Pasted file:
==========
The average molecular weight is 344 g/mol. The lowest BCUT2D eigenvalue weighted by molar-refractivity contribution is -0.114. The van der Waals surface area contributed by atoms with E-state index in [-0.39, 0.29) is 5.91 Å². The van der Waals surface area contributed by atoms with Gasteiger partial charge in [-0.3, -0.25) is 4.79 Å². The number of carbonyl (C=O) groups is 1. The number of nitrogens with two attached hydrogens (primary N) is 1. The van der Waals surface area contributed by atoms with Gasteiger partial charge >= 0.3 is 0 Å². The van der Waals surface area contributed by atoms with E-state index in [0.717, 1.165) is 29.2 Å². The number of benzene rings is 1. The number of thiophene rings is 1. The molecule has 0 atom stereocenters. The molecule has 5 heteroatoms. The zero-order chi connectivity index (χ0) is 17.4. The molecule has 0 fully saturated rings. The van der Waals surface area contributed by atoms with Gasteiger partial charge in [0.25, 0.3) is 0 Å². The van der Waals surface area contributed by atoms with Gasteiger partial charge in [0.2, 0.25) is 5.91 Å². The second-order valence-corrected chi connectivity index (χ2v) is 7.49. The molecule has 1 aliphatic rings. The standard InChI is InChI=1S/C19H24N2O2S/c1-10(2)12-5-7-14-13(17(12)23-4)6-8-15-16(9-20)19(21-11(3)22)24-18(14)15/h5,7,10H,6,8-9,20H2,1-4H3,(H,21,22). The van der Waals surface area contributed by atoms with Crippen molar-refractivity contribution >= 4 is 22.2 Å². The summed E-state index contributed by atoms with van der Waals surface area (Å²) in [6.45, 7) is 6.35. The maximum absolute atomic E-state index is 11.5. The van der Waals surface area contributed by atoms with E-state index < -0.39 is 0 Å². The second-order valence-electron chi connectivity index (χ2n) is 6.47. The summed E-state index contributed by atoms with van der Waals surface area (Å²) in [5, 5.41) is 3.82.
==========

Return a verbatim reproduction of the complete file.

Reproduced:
The average molecular weight is 344 g/mol. The lowest BCUT2D eigenvalue weighted by molar-refractivity contribution is -0.114. The van der Waals surface area contributed by atoms with E-state index in [-0.39, 0.29) is 5.91 Å². The van der Waals surface area contributed by atoms with Gasteiger partial charge in [-0.3, -0.25) is 4.79 Å². The number of carbonyl (C=O) groups is 1. The number of nitrogens with two attached hydrogens (primary N) is 1. The van der Waals surface area contributed by atoms with Gasteiger partial charge >= 0.3 is 0 Å². The van der Waals surface area contributed by atoms with E-state index in [0.717, 1.165) is 29.2 Å². The number of benzene rings is 1. The number of thiophene rings is 1. The molecule has 0 atom stereocenters. The molecule has 5 heteroatoms. The zero-order chi connectivity index (χ0) is 17.4. The molecule has 0 fully saturated rings. The van der Waals surface area contributed by atoms with Gasteiger partial charge in [0.25, 0.3) is 0 Å². The van der Waals surface area contributed by atoms with Gasteiger partial charge in [0.2, 0.25) is 5.91 Å². The second-order valence-corrected chi connectivity index (χ2v) is 7.49. The molecule has 1 aliphatic rings. The standard InChI is InChI=1S/C19H24N2O2S/c1-10(2)12-5-7-14-13(17(12)23-4)6-8-15-16(9-20)19(21-11(3)22)24-18(14)15/h5,7,10H,6,8-9,20H2,1-4H3,(H,21,22). The van der Waals surface area contributed by atoms with Crippen molar-refractivity contribution >= 4 is 22.2 Å². The summed E-state index contributed by atoms with van der Waals surface area (Å²) in [6.45, 7) is 6.35. The maximum absolute atomic E-state index is 11.5. The van der Waals surface area contributed by atoms with E-state index < -0.39 is 0 Å². The second-order valence-electron chi connectivity index (χ2n) is 6.47. The summed E-state index contributed by atoms with van der Waals surface area (Å²) in [5, 5.41) is 3.82.